Kroger 84.51 Data Guide

Get More Out of Your Kroger 84.51° and Market6 Data

How Automation and Advanced Metrics You Won’t Get in 84.51° can help you grow your sales at Kroger and avoid inventory headaches.

Kroger collaborates with thousands of food and beverage, health, beauty, and personal care companies to service roughly 2,800 stores. Due to its size, Kroger typically manages its distribution network in-house. If you’re one of these food & beverage companies or play in the general merchandise health and beauty care (GM/HBC) space, Kroger is likely one of your best clients. As such, optimally managing your sales and inventory at Kroger is essential to grow your brand and solidify its foothold with the end consumer. Doing so requires access to a vast set of data to understand your current sales and inventory positions, however.

Luckily, Kroger makes sharing data with its brands a top priority and offers in-depth web portals for analysts, account managers and inventory planners to access.Kroger has a complete analytics arm that is made up of multiple integrated portals. The parent platform is 84.51°, other integrated portals include Market6 and OnDemand. Each system offers sellers access to additional insights. Market6 was bought by 84.51° in 2016 to add improved product movement data capabilities to the platform. These appear as different dashboards and portals to the end user. They are all essential parts of Kroger’s analytics capabilities and, if leveraged correctly, can provide crucial insights to improve business operations.

What you will learn in this guide

What is 84.51° good at?

The vast array of data that Kroger can provide its suppliers is one of the reasons Kroger has won so much market share in the grocery industry. This is especially true in the ‘customer insights and behavior’ realm. Kroger makes it possible for brands to get a true understanding of their customer’s shopping habits and behaviors. It gathers and stores a tremendous amount of data from various sources, including customer transactions, loyalty card data, online interactions, and market trends. Brands can take those insights to improve and personalize the shopping experience through merchandising and loyalty programs. This helps them win repeat business and increase their sales.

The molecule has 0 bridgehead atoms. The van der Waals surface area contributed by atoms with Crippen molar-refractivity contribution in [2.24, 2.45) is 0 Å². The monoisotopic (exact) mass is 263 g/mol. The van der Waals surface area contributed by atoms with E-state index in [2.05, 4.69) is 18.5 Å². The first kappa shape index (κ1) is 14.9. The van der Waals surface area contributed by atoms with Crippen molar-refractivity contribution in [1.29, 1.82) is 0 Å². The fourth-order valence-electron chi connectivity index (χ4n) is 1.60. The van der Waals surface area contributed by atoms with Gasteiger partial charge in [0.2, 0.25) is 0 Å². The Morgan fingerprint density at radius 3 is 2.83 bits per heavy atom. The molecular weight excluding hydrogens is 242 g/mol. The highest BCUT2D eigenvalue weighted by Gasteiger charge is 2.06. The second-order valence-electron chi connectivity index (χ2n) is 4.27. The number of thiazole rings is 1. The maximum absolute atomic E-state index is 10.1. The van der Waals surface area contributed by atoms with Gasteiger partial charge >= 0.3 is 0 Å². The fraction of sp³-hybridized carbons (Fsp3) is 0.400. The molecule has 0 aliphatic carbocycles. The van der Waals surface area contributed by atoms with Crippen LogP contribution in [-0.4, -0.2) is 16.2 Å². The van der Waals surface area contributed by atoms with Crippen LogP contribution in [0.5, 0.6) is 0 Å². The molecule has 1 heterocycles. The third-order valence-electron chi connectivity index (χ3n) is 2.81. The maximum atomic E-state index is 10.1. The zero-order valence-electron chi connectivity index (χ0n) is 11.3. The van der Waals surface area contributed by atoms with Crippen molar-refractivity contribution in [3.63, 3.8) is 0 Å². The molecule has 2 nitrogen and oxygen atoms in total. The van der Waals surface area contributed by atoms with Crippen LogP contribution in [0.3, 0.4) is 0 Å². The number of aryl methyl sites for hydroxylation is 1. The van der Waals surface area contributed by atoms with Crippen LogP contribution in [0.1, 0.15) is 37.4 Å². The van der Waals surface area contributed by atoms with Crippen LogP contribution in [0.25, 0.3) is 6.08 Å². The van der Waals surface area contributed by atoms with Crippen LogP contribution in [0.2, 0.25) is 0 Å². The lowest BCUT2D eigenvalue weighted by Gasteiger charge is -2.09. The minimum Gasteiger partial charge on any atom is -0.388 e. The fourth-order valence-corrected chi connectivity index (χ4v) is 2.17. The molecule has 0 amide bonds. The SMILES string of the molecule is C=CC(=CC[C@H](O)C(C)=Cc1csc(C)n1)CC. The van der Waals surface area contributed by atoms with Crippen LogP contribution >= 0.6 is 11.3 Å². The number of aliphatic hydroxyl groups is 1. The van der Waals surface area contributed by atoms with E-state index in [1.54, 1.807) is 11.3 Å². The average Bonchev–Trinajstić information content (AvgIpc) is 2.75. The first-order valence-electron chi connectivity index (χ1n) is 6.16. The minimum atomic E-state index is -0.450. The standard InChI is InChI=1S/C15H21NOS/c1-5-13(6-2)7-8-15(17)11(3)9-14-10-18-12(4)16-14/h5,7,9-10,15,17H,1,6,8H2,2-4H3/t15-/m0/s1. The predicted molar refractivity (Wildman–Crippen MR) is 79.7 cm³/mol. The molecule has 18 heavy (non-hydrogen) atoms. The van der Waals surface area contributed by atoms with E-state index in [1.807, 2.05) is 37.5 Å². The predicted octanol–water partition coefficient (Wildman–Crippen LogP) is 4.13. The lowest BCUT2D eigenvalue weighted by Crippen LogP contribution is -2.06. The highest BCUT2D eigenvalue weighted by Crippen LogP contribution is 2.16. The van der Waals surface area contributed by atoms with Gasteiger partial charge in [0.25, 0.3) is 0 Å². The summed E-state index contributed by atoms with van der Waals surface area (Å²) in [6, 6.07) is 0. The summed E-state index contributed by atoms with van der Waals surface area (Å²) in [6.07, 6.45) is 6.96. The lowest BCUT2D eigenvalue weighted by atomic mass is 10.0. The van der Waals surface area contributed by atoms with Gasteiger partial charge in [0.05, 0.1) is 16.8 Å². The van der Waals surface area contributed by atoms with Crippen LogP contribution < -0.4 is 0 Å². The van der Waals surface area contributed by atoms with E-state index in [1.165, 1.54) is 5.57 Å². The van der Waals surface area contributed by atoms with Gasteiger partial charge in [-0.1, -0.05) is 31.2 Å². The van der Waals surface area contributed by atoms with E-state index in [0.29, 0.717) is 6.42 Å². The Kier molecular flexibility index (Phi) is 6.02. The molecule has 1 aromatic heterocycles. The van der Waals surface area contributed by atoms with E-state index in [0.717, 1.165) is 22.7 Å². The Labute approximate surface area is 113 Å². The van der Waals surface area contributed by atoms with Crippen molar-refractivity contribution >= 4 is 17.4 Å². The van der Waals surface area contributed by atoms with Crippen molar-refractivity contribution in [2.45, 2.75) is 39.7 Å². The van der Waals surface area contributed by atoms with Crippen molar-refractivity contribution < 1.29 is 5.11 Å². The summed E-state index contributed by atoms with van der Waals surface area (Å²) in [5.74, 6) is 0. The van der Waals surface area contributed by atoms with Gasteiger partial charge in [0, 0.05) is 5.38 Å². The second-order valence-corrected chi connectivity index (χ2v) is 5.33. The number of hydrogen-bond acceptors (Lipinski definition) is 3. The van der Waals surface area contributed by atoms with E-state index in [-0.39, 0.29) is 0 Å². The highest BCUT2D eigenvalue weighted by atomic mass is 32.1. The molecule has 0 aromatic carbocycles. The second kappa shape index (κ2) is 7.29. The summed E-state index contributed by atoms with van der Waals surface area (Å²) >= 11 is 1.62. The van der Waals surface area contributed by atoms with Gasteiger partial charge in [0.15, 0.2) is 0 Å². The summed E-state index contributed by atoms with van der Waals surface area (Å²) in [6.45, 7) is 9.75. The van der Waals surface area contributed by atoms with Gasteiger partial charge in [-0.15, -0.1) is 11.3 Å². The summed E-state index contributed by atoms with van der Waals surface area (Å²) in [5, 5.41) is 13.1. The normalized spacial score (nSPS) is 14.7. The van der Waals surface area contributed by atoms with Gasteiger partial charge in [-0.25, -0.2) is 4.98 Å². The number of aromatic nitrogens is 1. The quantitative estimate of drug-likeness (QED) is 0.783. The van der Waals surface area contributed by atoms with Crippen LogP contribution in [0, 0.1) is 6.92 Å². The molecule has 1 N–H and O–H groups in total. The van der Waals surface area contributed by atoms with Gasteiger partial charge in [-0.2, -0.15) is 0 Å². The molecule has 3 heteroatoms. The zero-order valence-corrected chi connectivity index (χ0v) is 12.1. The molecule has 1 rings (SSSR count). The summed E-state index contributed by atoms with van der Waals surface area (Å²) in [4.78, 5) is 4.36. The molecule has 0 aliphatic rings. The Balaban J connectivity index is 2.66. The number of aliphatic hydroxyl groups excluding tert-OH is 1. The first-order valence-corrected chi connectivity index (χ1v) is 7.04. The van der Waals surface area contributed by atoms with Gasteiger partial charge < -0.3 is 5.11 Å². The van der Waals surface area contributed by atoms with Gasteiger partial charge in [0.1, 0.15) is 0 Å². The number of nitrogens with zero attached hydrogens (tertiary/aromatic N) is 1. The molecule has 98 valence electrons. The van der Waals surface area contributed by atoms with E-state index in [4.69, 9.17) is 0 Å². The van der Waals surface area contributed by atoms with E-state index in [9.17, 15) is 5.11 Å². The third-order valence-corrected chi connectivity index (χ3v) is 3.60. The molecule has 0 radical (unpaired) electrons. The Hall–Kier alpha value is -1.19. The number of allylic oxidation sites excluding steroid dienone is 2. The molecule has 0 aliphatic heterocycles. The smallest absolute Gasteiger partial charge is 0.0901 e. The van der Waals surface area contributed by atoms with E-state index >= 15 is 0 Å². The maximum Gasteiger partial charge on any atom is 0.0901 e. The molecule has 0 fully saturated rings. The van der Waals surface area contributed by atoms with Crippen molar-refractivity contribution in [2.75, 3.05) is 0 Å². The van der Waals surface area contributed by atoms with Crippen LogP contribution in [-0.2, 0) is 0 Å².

Where is 84.51° insufficient?

The 84.51° helps brands better understand their customer. While this is important, the platform doesn’t focus as heavily on streamlining insights to improve the management of sales and inventory. The purchase of Market6 was an effort by 84.51° to fill this gap, and in some ways it did. Brands can now log into the analytics platforms to access live store and DC-level data that they can use to manually extrapolate insights. It’s up to the brand to figure out how to wrangle these vast datasets and determine what to do with their findings. If done correctly, it’s entirely possible to optimize sales, smoothly flow the right amount of inventory through DCs to stores, and tackle problems of seasonality and even phantom inventory. It’s not a simple proposition, however. We’ve broken down five of the top insights we see CPG brands selling into Kroger derive with their 84.51° data.

Five Areas to Focus on Using 84.51° Data

Lost Sales

Lost sales can happen when automated replenishment algorithms fail to align with actual demand, seasonal or event-related spikes aren’t accounted for, product goes out of date, or many other reasons. Measuring the amount of sales that were lost will help you find the biggest culprits affecting your bottom line so you can use your limited time most wisely.

Calculating this metric requires a real-time understanding of your product positions on the shelf as well as a look back into the past at how much you anticipated selling. Check expected demand against out-of-stock products, quantify them in terms of dollar amount, and you’ll get an understanding of where you’re taking your biggest losses.